Tucson police to cut down on immigration status checks

Since President Obama announced his immigration reform action to protect 5 million from deportation, many states have been making changes to the way they deal with undocumented immigrants. Now Arizona, which has some of the strictest laws against immigrants, will stop making some immigration checks.

According to The Associated Press, the Tucson Police Department announced that it will no longer fully enforce law SB 1070, which requires officers to question the status of people suspected of living in the U.S. without documentation when investigating unrelated crimes. This Arizona law was considered a landmark measure due to its severity.

As Chief Roberto Villaseñor said during the announcement, the police will only check the immigration status of individuals and call the U.S. Border Patrol when someone has had a serious felony in the past, has gang affiliations or poses a threat to national security. He claimed that it is not a change of the law, but rather that the department was taking advantage of a provision that states that police should only enforce the law when it’s practical.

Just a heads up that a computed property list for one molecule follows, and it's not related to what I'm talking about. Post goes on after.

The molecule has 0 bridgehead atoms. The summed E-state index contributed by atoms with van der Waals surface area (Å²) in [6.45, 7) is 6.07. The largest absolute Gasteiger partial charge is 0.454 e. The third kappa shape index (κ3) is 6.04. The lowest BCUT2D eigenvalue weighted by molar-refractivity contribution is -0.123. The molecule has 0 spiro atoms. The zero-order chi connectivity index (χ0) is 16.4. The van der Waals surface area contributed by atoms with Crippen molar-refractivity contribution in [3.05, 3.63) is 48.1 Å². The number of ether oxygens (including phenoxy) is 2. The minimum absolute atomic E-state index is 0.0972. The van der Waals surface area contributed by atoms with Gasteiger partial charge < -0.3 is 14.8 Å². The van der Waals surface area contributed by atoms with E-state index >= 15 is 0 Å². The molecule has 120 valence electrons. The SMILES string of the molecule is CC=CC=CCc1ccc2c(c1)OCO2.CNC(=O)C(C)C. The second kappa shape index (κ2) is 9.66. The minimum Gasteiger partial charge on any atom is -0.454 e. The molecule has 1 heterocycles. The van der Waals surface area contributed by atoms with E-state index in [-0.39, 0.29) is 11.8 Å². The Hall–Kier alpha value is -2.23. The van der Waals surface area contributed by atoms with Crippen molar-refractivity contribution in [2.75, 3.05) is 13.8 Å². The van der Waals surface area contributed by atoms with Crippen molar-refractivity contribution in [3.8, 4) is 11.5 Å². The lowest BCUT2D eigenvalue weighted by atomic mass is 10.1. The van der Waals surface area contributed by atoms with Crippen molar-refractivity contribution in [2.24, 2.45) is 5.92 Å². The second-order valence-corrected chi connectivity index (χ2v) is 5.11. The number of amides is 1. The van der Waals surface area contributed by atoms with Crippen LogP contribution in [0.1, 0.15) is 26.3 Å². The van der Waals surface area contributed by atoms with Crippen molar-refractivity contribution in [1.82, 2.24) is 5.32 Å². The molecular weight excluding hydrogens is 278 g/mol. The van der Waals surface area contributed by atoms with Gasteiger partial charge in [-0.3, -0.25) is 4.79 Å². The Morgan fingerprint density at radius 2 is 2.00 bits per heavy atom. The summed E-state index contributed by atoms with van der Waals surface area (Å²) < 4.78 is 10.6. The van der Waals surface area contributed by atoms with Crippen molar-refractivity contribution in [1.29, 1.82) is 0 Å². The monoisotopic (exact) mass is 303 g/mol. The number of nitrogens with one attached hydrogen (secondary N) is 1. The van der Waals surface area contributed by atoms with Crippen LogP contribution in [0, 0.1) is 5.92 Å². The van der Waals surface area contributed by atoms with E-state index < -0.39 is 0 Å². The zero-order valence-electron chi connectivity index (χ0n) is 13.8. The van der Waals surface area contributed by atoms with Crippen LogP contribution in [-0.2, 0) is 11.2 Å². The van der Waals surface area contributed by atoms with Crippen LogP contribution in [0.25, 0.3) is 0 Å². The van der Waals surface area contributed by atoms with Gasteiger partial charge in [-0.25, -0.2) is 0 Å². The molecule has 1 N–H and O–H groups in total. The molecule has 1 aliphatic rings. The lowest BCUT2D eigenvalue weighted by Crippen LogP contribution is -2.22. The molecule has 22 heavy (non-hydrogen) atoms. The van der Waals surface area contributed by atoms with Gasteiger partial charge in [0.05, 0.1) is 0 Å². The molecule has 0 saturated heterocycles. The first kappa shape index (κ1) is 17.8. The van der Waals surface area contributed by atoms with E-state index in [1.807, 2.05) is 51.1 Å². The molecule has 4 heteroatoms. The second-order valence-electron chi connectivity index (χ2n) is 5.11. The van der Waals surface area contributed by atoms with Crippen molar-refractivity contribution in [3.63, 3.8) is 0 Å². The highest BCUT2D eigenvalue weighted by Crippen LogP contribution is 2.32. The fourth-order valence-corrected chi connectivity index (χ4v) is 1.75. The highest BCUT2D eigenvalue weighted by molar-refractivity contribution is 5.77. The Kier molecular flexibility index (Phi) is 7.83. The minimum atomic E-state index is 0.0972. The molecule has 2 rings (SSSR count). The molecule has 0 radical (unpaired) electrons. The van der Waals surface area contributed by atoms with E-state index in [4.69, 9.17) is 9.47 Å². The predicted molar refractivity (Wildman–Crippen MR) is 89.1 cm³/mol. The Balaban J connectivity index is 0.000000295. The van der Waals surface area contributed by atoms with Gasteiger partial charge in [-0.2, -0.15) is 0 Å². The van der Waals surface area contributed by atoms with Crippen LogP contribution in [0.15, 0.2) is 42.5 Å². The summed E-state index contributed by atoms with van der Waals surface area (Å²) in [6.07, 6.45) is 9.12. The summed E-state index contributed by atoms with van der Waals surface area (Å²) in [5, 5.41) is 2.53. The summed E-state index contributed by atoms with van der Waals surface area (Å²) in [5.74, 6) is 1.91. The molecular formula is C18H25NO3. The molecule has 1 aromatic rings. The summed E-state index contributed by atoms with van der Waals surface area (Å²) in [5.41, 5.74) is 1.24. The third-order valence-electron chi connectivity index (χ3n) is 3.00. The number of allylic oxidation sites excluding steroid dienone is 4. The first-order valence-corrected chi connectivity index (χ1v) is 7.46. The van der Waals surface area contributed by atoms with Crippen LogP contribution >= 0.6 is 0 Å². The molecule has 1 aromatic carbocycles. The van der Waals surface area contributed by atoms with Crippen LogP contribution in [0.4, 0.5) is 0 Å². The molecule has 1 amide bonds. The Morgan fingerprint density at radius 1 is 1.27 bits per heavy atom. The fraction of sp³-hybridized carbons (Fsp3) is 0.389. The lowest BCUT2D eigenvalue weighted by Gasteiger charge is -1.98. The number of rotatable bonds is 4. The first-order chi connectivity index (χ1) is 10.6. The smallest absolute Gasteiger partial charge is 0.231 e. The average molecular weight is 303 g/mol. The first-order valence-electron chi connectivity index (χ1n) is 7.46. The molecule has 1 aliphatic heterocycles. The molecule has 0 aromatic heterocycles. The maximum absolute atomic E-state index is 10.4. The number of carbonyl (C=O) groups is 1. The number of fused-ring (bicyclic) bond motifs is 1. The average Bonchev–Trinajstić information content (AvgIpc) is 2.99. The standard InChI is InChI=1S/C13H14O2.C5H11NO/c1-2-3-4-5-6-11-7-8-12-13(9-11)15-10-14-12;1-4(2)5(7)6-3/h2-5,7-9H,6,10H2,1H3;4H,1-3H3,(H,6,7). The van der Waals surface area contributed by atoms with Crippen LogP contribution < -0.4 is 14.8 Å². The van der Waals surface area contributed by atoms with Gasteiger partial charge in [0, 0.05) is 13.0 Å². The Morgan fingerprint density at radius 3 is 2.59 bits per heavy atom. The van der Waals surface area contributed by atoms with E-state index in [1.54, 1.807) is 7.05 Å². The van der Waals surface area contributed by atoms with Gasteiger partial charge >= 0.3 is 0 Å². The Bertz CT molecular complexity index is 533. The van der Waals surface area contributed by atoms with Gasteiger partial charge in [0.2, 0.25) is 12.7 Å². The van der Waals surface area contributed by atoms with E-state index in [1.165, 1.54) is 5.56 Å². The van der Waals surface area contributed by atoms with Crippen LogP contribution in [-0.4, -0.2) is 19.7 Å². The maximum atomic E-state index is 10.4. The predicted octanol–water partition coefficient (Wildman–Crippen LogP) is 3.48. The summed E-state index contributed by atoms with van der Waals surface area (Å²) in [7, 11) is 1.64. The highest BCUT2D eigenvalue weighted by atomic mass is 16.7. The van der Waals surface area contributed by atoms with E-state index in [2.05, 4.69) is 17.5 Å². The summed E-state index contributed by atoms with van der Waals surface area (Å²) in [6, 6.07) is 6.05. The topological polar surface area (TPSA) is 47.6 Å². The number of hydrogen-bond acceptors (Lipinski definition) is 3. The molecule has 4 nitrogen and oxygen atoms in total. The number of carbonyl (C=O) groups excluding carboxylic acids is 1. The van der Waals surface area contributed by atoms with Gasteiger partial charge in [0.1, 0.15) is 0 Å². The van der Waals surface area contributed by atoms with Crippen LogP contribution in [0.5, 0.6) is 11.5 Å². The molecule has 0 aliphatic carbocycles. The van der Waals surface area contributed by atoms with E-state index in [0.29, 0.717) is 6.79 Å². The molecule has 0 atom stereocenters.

Since, as Villaseñor stated, immigration authorities do not respond to many of the officers’ calls, it is no longer practical to make such status checks. As the AP reported, Tucson police have placed some 11,000 calls to the Border Patrol since July 2014, to which less than 100 have been responded. The growing leniency on the part of the federal government, especially since Obama’s immigration reform decision, plays a big part in this.

“The vast majority of people that we do charge and arrest on a daily basis are not gonna fit the criteria that would require a Border Patrol check,” Villaseñor said. “It’s a change, but I think that every agency across the state is approaching 1070 differently.”